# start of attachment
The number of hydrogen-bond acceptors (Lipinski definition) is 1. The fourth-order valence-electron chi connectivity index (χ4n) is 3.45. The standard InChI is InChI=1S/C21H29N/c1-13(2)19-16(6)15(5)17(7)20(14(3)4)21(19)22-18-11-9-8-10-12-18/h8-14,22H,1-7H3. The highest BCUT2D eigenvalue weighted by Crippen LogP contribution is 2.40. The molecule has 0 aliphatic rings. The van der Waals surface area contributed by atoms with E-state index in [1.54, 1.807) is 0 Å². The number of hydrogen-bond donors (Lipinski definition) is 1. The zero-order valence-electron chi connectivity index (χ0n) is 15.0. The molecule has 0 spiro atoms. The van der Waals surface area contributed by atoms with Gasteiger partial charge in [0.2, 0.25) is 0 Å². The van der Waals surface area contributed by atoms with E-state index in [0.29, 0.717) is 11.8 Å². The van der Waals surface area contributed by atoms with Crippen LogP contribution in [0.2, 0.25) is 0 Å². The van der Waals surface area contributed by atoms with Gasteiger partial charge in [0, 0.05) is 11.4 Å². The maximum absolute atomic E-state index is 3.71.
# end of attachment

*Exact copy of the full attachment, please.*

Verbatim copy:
The number of hydrogen-bond acceptors (Lipinski definition) is 1. The fourth-order valence-electron chi connectivity index (χ4n) is 3.45. The standard InChI is InChI=1S/C21H29N/c1-13(2)19-16(6)15(5)17(7)20(14(3)4)21(19)22-18-11-9-8-10-12-18/h8-14,22H,1-7H3. The highest BCUT2D eigenvalue weighted by Crippen LogP contribution is 2.40. The molecule has 0 aliphatic rings. The van der Waals surface area contributed by atoms with E-state index in [1.54, 1.807) is 0 Å². The number of hydrogen-bond donors (Lipinski definition) is 1. The zero-order valence-electron chi connectivity index (χ0n) is 15.0. The molecule has 0 spiro atoms. The van der Waals surface area contributed by atoms with Gasteiger partial charge in [0.2, 0.25) is 0 Å². The van der Waals surface area contributed by atoms with E-state index in [0.29, 0.717) is 11.8 Å². The van der Waals surface area contributed by atoms with Crippen LogP contribution in [0.2, 0.25) is 0 Å². The van der Waals surface area contributed by atoms with Gasteiger partial charge in [0, 0.05) is 11.4 Å². The maximum absolute atomic E-state index is 3.71.